The company and its subcontractors complete a major step in the Human Landing System (HLS) competition while continuing to perform significant hardware and software development activities
HUNTSVILLE, Ala., Jan. 6, 2021 - Dynetics, a wholly owned subsidiary of Leidos, has submitted its proposal for Option A of the Human Landing System (HLS) for NASA's Artemis Program. The Dynetics team has also completed the HLS Continuation Review, a critical milestone during the 10-month base period, which NASA will use to assess progress on HLS hardware development and program plans.
At the Continuation Review, Dynetics provided details to NASA on its early design efforts, mission plans, and its hardware and software build as well as test activities that demonstrate tangible, robust advancement towards NASA's mission objectives.
Dynetics is currently performing tests of its main engines simultaneously at its propulsion test site and at NASA's Marshall Space Flight Center (MSFC), both in Huntsville, Ala. This collaboration uses Dynetics' and NASA's expertise in oxygen/methane propulsion at their facilities. These tests provide data on the performance and stability of the engines to improve final designs before qualification.
Dynetics has conducted tests of its smaller reaction control system (RCS) engines at its own facilities, gradually progressing through more challenging and flight-like test conditions.
Dynetics continues to utilize a low-fidelity hardware test article and has recently added a low-fidelity software test article (or "simulator"), provided by Draper Laboratory. The new simulator component enables early human-in-the-loop (HITL) testing of the Dynetics HLS guidance, navigation, and control software.
"Our team is making great progress on our system design and analysis, hardware development, and testing. The incredible volume of technical data and outstanding products delivered to date speak to the power of the swift, yet rigorous, engineering approach with which the team has executed," said Kim Doering, vice president of space systems at Dynetics. "We believe this body of work lays a solid foundation for our crew-centric, sustainable solution to become NASA's choice for safe human transportation to and from the lunar surface."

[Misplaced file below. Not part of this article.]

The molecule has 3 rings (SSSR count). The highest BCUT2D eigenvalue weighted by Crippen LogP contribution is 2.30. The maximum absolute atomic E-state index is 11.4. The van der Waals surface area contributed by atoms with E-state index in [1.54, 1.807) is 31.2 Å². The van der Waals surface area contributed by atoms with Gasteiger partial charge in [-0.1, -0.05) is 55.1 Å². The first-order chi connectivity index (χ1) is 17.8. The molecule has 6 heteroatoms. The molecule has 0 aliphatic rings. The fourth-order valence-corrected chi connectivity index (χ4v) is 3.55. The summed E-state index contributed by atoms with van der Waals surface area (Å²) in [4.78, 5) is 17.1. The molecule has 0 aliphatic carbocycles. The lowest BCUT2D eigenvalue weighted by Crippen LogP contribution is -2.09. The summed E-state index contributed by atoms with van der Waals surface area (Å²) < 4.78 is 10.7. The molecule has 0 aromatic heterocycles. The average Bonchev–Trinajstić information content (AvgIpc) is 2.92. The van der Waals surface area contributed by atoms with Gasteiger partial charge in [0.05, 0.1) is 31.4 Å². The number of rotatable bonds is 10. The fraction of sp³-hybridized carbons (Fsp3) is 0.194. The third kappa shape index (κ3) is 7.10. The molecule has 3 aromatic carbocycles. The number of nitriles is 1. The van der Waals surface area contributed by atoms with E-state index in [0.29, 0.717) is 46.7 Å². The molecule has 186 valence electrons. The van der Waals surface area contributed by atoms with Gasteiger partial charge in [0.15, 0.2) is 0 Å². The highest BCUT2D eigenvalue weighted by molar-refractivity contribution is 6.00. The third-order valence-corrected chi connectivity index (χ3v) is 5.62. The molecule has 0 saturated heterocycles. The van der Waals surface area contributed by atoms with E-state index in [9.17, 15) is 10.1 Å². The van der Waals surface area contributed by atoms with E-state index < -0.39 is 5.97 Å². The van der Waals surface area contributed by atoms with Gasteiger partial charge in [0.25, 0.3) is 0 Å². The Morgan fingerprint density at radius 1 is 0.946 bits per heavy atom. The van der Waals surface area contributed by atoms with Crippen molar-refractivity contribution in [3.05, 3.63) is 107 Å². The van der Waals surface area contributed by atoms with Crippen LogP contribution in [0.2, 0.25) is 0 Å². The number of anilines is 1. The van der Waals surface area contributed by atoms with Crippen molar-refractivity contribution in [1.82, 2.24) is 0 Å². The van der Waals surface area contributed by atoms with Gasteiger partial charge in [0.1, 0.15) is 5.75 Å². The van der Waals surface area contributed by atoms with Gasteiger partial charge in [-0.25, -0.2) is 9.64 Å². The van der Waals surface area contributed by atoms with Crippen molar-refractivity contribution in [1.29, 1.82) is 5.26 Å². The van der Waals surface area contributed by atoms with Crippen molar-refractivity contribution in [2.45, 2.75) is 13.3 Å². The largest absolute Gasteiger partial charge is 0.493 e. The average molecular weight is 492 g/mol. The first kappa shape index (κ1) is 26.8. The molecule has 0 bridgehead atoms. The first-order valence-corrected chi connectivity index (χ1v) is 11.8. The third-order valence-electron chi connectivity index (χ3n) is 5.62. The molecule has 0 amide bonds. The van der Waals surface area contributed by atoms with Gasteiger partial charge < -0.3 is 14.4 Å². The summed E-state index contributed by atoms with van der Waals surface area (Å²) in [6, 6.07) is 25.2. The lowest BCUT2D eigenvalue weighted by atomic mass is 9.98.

Industry experts provide key design elements
Dynetics leads a global team of industry-recognized experts with human spaceflight and hardware/software experience directly applicable to the HLS. All members have made significant contributions to the team's progress to date.
Sierra Nevada Corporation (SNC) led the completion of a medium-fidelity hardware test article, which is located at NASA's Johnson Space Center (JSC) in Houston, Texas. Like its low-fidelity siblings, this test article will be used by NASA astronauts and operators to improve the Dynetics crew module design. Among many other early demonstrations, SNC has created a virtual reality simulator to evaluate how future crews would view the lunar surface and landing site on approach.
Houston-based Oceaneering has provided design and development of crew system intra-vehicular and extra-vehicular activities (IVA/EVA) and crew training plans. Oceaneering recently supported successful completion of the preliminary design reviews for crew operations and crew systems held in October and December, respectively. The company has also completed dust mitigation technology demonstrations, using its Debris Vacuum Assembly (DeVA) hardware. Additional dust mitigation technology demonstrations are ongoing at NASA's Kennedy Space Center (KSC).
Paragon Space Development Corporation has reached the Environmental Control Life Support System (ECLSS) preliminary design review within seven months of program kickoff. Key ECLSS component tests were conducted at NASA's Glenn Research Center (GRC). The maturity of Paragon's ECLSS technologies will lead to a faster transition from the critical design review and flight hardware delivery.
Maxar Technologies completed preliminary designs for many of the Dynetics Human Landing System's major subsystems, including its power, avionics and communications and active thermal control subsystems. These preliminary designs and plans will be reviewed by the Dynetics and NASA teams during Subsystem Preliminary Design Reviews in early January 2021.
The Dynetics lander team has also performed detailed analyses on a wide range of mission-specific phenomena, such as the interaction of main engine exhaust plumes with the lunar regolith and computational fluid dynamics (CFD), analysis of cabin airflow to improve the design, and placement of the air revitalization system.
The team will continue with the subsystem- and system-level design reviews and critical technology demonstrations as it awaits NASA's Option A selection decision in early 2021.
Dynetics, a wholly owned subsidiary of Leidos, provides responsive, cost-effective engineering, scientific, IT solutions to the national security, cybersecurity, space, and critical infrastructure sectors. Our portfolio features highly specialized technical services and a range of software and hardware products, including components, subsystems, and complex end-to-end systems. The company of more than 3,000 employees is based in Huntsville, Ala., and has offices throughout the U.S. For more information, visit www.dynetics.com.
Leidos is a Fortune 500® information technology, engineering, and science solutions and services leader working to solve the world's toughest challenges in the defense, intelligence, homeland security, civil, and health markets. The company's 38,000 employees support vital missions for government and commercial customers. Headquartered in Reston, Virginia, Leidos reported annual revenues of approximately $11.09 billion for the fiscal year ended January 3, 2020. For more information, visit www.Leidos.com.
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